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The Cyclists' Alliance survey says most women racers don't negotiate their contracts

The peloton at the Ladies Tour of Norway 2021
The peloton at the Ladies Tour of Norway 2021 (Image credit: Getty Images Sport)

The annual survey by women's cycling union The Cyclists' Alliance (TCA) has this year been divided into three parts, the first, on working conditions, was released last month. It found that wage disparity between those on Women's WorldTeams and those on Continental squads has increased.

The second part of the survey was released earlier this week, this time detailing the responses to legal and ethical matters that female cyclists face.

The survey was comprised of 84 professional female riders, 17 per cent of whom ride for Women's WorldTour teams and 83 per cent for Continental squads. As before, TCA also noted that the same riders did not answer the survey year on year, but a similar number of riders completed the survey, which is approximately 10 per cent of the peloton.

The Alliance offers free legal advice to riders including looking over their contracts before they sign them, however, the survey found that 80 per cent of respondents did not use legal assistance when signing their contracts. As well as signing contracts without legal assistance, the survey found that 80 per cent of riders signed deals for just one year creating an unstable environment. Elsewhere, only 29 per cent were in a position to successfully negotiate their contract terms, meaning 71 per cent of riders surveyed accepted the original contract offered to them by their team/employer.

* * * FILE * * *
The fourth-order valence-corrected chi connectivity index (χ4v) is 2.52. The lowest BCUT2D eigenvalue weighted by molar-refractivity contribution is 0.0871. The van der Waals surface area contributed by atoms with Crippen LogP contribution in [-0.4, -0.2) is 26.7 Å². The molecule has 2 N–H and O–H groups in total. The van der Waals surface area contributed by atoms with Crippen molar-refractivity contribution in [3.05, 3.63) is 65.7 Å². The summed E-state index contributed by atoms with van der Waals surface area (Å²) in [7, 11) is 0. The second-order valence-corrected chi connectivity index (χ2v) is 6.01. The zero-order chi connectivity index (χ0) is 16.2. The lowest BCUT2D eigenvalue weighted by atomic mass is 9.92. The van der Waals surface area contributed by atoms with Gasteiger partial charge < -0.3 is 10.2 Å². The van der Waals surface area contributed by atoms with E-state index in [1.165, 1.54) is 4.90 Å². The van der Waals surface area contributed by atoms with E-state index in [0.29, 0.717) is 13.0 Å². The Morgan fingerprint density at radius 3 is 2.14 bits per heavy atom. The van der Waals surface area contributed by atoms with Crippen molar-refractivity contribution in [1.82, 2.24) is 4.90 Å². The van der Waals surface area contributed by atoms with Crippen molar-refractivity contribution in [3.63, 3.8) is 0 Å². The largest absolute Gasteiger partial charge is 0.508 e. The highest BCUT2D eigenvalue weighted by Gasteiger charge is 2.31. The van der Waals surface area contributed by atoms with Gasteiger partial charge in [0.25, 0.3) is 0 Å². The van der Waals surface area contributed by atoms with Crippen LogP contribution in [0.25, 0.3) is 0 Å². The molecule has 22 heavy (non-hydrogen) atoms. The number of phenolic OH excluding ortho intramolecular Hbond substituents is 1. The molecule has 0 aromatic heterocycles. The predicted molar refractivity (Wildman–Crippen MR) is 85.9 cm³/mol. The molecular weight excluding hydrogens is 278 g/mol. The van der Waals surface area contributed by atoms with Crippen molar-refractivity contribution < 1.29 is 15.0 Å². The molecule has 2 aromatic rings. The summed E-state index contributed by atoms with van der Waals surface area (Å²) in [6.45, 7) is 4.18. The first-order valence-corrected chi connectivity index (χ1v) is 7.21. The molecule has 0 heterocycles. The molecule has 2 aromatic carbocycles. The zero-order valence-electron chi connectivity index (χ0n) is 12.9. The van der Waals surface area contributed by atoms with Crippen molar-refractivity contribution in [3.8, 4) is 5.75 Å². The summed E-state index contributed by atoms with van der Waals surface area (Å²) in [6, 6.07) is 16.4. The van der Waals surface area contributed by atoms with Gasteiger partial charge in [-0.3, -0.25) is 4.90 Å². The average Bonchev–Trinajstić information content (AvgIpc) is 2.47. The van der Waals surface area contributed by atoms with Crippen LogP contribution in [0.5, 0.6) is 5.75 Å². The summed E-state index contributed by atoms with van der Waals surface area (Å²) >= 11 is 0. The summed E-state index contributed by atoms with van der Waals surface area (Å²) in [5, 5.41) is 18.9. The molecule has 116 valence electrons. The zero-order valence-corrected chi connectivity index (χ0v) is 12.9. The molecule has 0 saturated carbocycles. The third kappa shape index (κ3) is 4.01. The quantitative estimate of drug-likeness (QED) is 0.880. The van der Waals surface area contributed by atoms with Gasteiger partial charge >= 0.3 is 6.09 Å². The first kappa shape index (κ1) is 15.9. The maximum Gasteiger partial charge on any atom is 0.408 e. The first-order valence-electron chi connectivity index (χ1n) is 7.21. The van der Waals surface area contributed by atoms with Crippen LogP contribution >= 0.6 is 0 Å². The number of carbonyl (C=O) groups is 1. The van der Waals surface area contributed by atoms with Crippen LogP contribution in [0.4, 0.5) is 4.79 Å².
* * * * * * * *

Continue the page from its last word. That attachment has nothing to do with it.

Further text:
The survey also found that riders are unfamiliar with how contracts impact their image and data rights, with 62 per cent unsure if they own their image rights and 70 per cent did not know if they own their data rights.

TCA also set out to uncover the reasons cited by female riders for leaving the sport earlier than planned. In line with the findings from the first part of the survey, financial reasons were the number one cause at 58 per cent, with starting a family second at 40 per cent, and 37 per cent or riders citing pursuing career opportunities outside of racing as the main factor.

The second segment of the survey covered whether riders benefit from agent support. It was found that 81per cent of those surveyed said they do not have an agent representing them, with only 18 per cent reported that they employ an agent. Of those who do have an agent, the services provided included finding a team, negotiating contracts, support with CVs, securing multi-year deals, attainment of personal sponsorships, contacting the team amongst other services.

In the past year the Alliance has introduced an Agent Charter which lists "officially recognised agents who adhere to a set of minimum standards and ethics," the survey found that 40 per cent of riders who responded to the survey were aware of this service.

The Alliance appointed an Ethics Officer in March of 2020 to ensure riders are protected and supported in that area. The ethics section of the survey found that 44 per cent of respondents said they had been "pressured into a decision or to race" and 14 per cent have felt "unsafe" in their team, citing behaviour ranging from intimidation and abuse of power to the threat of terminating contracts without warning and unsafe driving. However, the majority of those who responded, 86 per cent, said they feel safe in their team and 63 per cent are aware that TCA has an ethics officer.

Presenting these findings TCA said: "We will continue to hold the UCI and all stakeholders accountable for their responsibilities until the culture in our sport has changed for the better, and to ensure that rider safety is paramount."

The third and final part of the Alliance's annual survey, on team culture, will be released in the coming month and will cover "professionalism and rider happiness & satisfaction within the team environment". For more information on The Cyclists' Alliance and the survey visit www.cyclistsalliance.org.